The actual "bits" transmitted using winlink don't change based on which modulation method you use. But, the way those bits get "modulated" do. No question Vara is faster than AX.25. But is it reliable? That's an exercise I've not done or looked into. Again, reliability vs. speed is always the battle. It's the same as a voice conversation. If I talk very slowly, repeat each word 5 times, you repeat back to me 3 times what you heard, I acknowledge you got it right, and you acknowledge that you received my acknowledgement before I speak the next word then we're going to have a _very_ reliable conversation that takes days to complete. As our radios get better, the expectation is that hearing becomes more reliable. Additionally, we're now using very sophisticated modulation methods that selectively use the limited audio spectrum to provide error correction _without_ having to retransmit bits (FEC). Vara using a mathod of FEC called Turbo Code. Using FEC becomes a huge speed advantage as it means you don't need to retransmit bits as the tx side already provided enough data for the rx end to reliably reconstruct any bits they may may have lost. You're transmitting just bit more data than the raw message but overall you're transmitting significantly less than repeating yourself.
Software - Winlink provides the application. You run it on your computer.
Modem? This gets tricky. We need _something_ to convert bits to audio tones. In the case of Vara this is also software. Vara, running on your computer, is a software modem. It's converting bits to audio tones and "playing" those audio tones out to a sound card. Soundmodem provides the same function. What's a TNC? A TNC is a modem+packet assembler/disassembler. Now, I didn't explain that part assembler part. You see, X.25 has very specific data its going to wrap around bits that make-up your winlink message. In it's most bare form Winlink will communicate the message bits, over serial, to the TNC. The TNC will "wrap" (or really assemble) this in an AX.25 packet, modulate it, key the radio, and play the modulated audio. The TNC will also "listen" for X.25, demodulate it, disassemble it, and flip the voltages on the serial to the PC where the software will display the message. So a TNC is lot more than a modem and may implement one or more of the network layers like AX.25, PACTOR, Winmor, APRS, etc. This lets the software on the computer feed the TNC raw bits without knowing what happens next. TNCs like this have fallen out of favor simply because our PCs are powerful enough to emulate everything a TNC does in software (except the sound card part, see below) cheaper and we can change from AX.25 to Vara in real time without swapping boxes (like Paul is).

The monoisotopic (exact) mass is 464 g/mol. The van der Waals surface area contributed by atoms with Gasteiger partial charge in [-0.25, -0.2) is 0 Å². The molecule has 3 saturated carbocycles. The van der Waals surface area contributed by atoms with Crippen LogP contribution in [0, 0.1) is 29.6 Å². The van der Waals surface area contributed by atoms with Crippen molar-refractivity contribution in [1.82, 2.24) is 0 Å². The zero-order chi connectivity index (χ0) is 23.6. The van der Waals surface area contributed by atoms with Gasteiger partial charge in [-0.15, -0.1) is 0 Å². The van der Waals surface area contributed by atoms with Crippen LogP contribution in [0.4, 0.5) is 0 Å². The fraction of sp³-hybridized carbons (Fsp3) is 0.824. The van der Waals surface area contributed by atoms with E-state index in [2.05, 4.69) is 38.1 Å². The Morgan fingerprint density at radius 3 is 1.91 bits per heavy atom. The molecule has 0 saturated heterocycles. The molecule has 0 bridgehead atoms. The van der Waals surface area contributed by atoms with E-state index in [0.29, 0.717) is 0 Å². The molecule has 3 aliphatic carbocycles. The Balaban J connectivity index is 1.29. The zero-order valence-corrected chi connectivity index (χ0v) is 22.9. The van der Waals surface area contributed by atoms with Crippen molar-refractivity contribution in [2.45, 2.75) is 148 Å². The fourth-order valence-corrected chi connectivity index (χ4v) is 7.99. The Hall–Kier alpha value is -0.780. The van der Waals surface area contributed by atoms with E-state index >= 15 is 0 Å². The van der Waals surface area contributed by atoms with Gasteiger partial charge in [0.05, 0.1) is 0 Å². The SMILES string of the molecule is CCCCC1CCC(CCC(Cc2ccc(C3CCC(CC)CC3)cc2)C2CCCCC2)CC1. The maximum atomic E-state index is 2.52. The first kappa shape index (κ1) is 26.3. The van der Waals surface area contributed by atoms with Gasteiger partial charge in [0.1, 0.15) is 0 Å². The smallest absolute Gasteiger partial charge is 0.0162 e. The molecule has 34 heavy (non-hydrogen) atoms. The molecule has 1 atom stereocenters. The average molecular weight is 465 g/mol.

Sound Card? - All right, so we've got a winlink set of bits, we've got the network formatted bits (Vara or AX.25) wrapped around it, and we've modulated those bits into the audio spectrum. How do we get that on the air? We use a sound card. Sound cards are responsible for converting digital audio into analog audio via use of a Digital Audio Convertor (DAC). This _cannot_ be emulated. The analog bit means we really need an analog signal just like you produce when talking into your microphone. If your radio does not have a built-in sound card then you need one between the radio and and the computer. The interface to the computer is digital (commonly USB) and the interface to the radio is analog (usually a phono plug or DB-9 connector). Now, the additional bit we need for the radio is the serial pin that keys the radio so that the radio knows to switch to TX mode when the sound card wants to tx sounds. That's why the DRA series and other "radio sound cards" are needed.
All bits deconstructed:
Software - Network - Modem - Sound Card - Key the Radio - On the Air
In my Vara set-up it looks like this:
Winlink(software) -> Vara(network, modem, key the radio), IC-7100(sound card, emulated PTT pin over USB, On the Air).
Anyway, this got a bit long. But I hope it helps. Some radios make this very easy (like the IC-7100). Others just need a sound card with the ability to key the radio (and a horribly cheap way to do this is with VoX. Don't use VoX). As time marches on I assume we'll see more packet implementations that emulate everything right up to the sound card. And, I suspect, it's not too long before more radios will embed sound cards to do packet; even HTs. This is all a side-effect of PCs getting really fast which allows for very sophisticated ways of hearing tones in the noise.